Date of publication: January 12, 2017

News & Views

The Challenge of Chronic Hyperkalemia

Controlling potassium levels in CKD patients requires a complex combination of dietary awareness, medication control and targeted therapy. This article, and the accompanying educational slide pack, outline the issues facing clinicians when managing hyperkalemia, the current treatment options and requirements for future therapies.

Hyperkalemia is defined as serum potassium levels over 5.0 mmol/L, although thresholds can vary up to 5.5 mmol/L depending on the study referenced. Hyperkalemia diagnosis is complicated by patients often being asymptomatic until levels reach >5.5 mmol/L, and also by its non-specific symptoms including palpitations, nausea, weakness and muscle pain.[1]

The most common cause of hyperkalemia is reduced excretion of potassium by the kidneys as a result of chronic kidney disease (CKD),[2] but use of renin-angiotensin-aldosterone system (RAAS) inhibition to treat hypertension is another significant factor.[3] In patients with CKD, the prevalence of hyperkalemia is correlated with disease severity (Figure 1).[2]

prevalence of hyperkalaemia

Figure 1: Percentage of CKD patients with serum potassium >5.5 mmol/L increases with disease severity


The increased risk of hyperkalemia associated with RAAS blockade is a result of the impact of RAAS inhibition on renal function,3 and is particularly evident when RAAS inhibitors are used in combination with each other.[4] A meta-analysis showed a 55% increase in relative risk of hyperkalaemia with dual RAAS blockade compared with monotherapy.[4]

Decreasing RAAS inhibitor use and avoiding dual therapy might seem like a simple solution, but RAAS inhibition has been shown to have significant renal and cardiovascular benefits beyond treating hypertension[5] and heart failure.[6] Limiting dietary potassium is also difficult to follow as potassium is found in many fruits and vegetables and also in dairy products, and as a consequence such restricted diet is often poorly adhered to.[5]

Current treatment options for hyperkalemia include the potassium binders calcium polystyrene sulfonate (CPS) and sodium polystyrene sulfonate (SPS). Although effective in reducing serum potassium, they are not adapted to chronic usage given precautions associated with their utilisation. In addition, use of sodium polystyrene sulfonate is associated with gastrointestinal toxicity.[5]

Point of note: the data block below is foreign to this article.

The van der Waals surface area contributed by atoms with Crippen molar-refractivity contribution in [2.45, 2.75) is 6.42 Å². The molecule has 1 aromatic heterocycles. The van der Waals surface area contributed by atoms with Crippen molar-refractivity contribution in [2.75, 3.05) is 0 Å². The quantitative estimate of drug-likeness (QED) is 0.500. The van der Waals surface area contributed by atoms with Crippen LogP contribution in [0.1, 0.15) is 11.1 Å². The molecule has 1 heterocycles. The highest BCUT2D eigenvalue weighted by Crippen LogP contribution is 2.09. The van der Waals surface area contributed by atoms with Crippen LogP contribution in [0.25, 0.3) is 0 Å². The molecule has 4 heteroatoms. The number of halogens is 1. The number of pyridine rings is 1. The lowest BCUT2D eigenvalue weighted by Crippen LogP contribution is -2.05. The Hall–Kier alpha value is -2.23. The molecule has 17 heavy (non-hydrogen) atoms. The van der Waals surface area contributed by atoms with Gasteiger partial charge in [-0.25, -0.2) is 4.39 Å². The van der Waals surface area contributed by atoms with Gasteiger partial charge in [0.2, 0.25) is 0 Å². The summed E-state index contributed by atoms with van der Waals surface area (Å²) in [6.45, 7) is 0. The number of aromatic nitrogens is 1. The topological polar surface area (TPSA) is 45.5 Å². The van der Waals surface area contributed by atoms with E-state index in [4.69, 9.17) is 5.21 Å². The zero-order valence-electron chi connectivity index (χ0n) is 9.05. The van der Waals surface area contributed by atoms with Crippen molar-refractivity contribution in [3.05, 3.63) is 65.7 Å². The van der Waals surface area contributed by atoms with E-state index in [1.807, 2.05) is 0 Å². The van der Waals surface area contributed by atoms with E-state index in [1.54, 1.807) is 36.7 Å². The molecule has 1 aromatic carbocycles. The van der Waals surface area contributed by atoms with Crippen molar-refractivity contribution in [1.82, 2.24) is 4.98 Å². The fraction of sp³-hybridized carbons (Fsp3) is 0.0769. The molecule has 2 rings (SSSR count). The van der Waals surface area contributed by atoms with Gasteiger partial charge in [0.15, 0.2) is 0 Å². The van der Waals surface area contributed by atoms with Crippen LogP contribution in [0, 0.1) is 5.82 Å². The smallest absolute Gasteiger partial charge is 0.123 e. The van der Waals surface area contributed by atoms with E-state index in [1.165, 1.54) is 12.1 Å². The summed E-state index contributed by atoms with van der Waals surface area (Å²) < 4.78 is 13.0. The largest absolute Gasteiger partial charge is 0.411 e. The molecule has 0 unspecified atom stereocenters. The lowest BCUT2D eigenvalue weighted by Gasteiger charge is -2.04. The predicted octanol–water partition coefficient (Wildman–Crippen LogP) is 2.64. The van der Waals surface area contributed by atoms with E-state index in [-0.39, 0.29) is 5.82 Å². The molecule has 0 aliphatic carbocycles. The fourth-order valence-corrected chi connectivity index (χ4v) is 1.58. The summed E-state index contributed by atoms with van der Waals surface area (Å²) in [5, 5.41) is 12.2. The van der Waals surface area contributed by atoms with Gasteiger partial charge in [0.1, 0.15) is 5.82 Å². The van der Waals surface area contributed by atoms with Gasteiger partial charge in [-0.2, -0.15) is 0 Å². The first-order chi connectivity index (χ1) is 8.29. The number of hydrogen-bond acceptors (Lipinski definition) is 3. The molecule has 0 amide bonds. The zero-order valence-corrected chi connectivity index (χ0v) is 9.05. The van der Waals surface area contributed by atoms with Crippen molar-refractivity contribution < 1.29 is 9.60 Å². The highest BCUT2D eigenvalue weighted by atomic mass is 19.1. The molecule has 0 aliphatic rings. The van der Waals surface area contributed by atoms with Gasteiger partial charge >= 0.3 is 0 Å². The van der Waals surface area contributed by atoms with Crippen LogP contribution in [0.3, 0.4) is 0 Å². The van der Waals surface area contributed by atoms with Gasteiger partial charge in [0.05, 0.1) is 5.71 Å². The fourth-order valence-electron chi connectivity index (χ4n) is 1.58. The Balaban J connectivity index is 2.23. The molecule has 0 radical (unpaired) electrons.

Hyperkalemia represents a serious complication for patients with CKD. Future treatment of hyperkalemia needs a therapy which can effectively, and tolerably, lower serum potassium in a range of patient populations without compromising common concomitant therapies.


  1. Kraft MD, Btaiche IF, Sacks GS, Kudsk K a. Treatment of electrolyte disorders in adult patients in the intensive care unit. Am J Heal Pharm. 2005;62:1663-1682. doi:10.2146/ajhp040300.
  2. Einhorn LM, Zhan M, Hsu VD, et al. The frequency of hyperkalemia and its significance in chronic kidney disease. Arch Intern Med. 2009;169(12):1156-62. doi:10.1001/archinternmed.2009.132.
  3. Weir MR. Are Drugs That Block the Renin-Angiotensin System Effective and Safe in Patients With Renal Insufficiency? Am J Hypertens. 1999;7061(99):195-203.
  4. Makani H, Bangalore S, Desouza K a, Shah A, Messerli FH. Efficacy and safety of dual blockade of the renin-angiotensin system: meta-analysis of randomised trials. BMJ. 2013;346(January):f360. doi:10.1136/bmj.f360.
  5. Pitt B, Bakris GL. New potassium binders for the treatment of hyperkalemia: Current data and opportunities for the future. Hypertension. 2015;66(4):731-738. doi:10.1161/HYPERTENSIONAHA.115.04889.
  6. Pitt B, Zannad F, Remme WJ, et al. The Effect of Spironolactone on Morbidity and Mortality in Patients with Severe Heart Failure. N Engl J Med. 1999;341(10):709-717. doi:10.1056/NEJM199909023411001.

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